We all do our best to stay warm and cozy during winter, whether that means getting a crackling fire going or cranking up a space heater. But keeping warm has its risks—more than 45,000 home fires happen every year in the U.S. according to FEMA, and heating is the second leading cause of home fires after cooking. Home heating safety can save lives, and we are here to help.
As temperatures drop in winter, home fires become much more common, with about 21% of annual fires taking place in January alone. That makes this a good time to brush up on your home heating safety.
General Home Heating Safety
- Keep anything that can burn at least 3 feet away from all heating devices. Make sure heaters and other devices are nowhere near drapes, curtains, carpets, clothing, paper materials or anything else that may be flammable.
- Test smoke detectors and carbon monoxide detectors monthly to make sure they are functional and have fresh batteries.
- Never use your oven or cooking range to heat your home.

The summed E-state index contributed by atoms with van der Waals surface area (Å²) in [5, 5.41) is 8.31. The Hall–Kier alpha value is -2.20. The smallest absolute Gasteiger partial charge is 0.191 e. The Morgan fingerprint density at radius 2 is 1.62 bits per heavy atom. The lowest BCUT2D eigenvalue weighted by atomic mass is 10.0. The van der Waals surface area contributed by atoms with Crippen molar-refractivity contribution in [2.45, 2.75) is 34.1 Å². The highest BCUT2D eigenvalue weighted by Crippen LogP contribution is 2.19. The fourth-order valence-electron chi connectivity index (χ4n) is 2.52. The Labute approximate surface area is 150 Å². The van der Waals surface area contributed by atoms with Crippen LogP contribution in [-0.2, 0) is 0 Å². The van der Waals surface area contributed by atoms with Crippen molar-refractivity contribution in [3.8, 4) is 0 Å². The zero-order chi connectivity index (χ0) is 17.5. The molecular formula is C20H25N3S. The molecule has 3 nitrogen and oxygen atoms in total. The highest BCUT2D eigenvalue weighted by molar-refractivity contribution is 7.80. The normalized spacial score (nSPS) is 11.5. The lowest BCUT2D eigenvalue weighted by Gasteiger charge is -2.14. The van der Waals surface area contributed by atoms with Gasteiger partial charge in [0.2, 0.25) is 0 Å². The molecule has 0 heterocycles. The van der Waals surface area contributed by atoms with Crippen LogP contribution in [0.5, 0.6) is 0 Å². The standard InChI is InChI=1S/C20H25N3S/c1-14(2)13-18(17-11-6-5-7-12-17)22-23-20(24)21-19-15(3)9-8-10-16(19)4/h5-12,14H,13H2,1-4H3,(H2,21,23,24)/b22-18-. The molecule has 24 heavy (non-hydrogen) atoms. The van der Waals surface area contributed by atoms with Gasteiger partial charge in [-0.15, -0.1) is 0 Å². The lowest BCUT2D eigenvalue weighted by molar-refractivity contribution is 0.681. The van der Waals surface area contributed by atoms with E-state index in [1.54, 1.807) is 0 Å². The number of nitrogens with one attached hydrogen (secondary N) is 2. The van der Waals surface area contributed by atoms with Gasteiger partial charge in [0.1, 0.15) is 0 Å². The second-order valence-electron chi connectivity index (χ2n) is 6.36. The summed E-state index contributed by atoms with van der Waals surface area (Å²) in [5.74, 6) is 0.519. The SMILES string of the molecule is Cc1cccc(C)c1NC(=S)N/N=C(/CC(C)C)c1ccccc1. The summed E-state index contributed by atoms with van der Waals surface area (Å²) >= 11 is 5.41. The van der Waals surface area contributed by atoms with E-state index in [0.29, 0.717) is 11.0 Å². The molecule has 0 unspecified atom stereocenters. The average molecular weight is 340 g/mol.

- Maintain a 3-foot “kid-free zone” around all heat sources, including fireplaces, portable heaters, furnaces and candles.
- All stationary heating equipment should be installed by a trained professional.
- Do not light any heating appliance if you smell gas in your home. If you smell gas, exit your home immediately and contact your utility company or local fire department.
Space Heater Safety
- Always turn portable space heaters off before leaving the room or going to bed.
- Do not plug more than one heat-producing appliance into a single wall outlet at the same time.
- Read the manufacturer’s instructions and warning labels before using any space heater.
- Place space heaters away from high-traffic areas like halls and doorways, where they may become a tripping hazard.
- For fuel-burning space heaters, never use any fuel other than the correct fuel specified by the manufacturer.
- Make sure space heaters are situated on a level, stable surface. Never place a space heater on a table or other piece of furniture, or directly in carpeting, which can be a fire hazard.
- Have your fireplace and chimney professionally cleaned and inspected before using it each year.
- Don’t use your fireplace unless you have a sturdy screen to keep sparks from escaping into the room. Screens should also be sturdy enough to stop rolling logs.
- Remove ashes into a sturdy metal container only, never plastic. Only remove ashes when they are completely cool, and store them in a safe outdoor location well away from your house.
- Do not store flammable materials, including firewood, in the area around your fireplace or wood stove.
You will also find this helpful: Protect Your Home from Winter Threats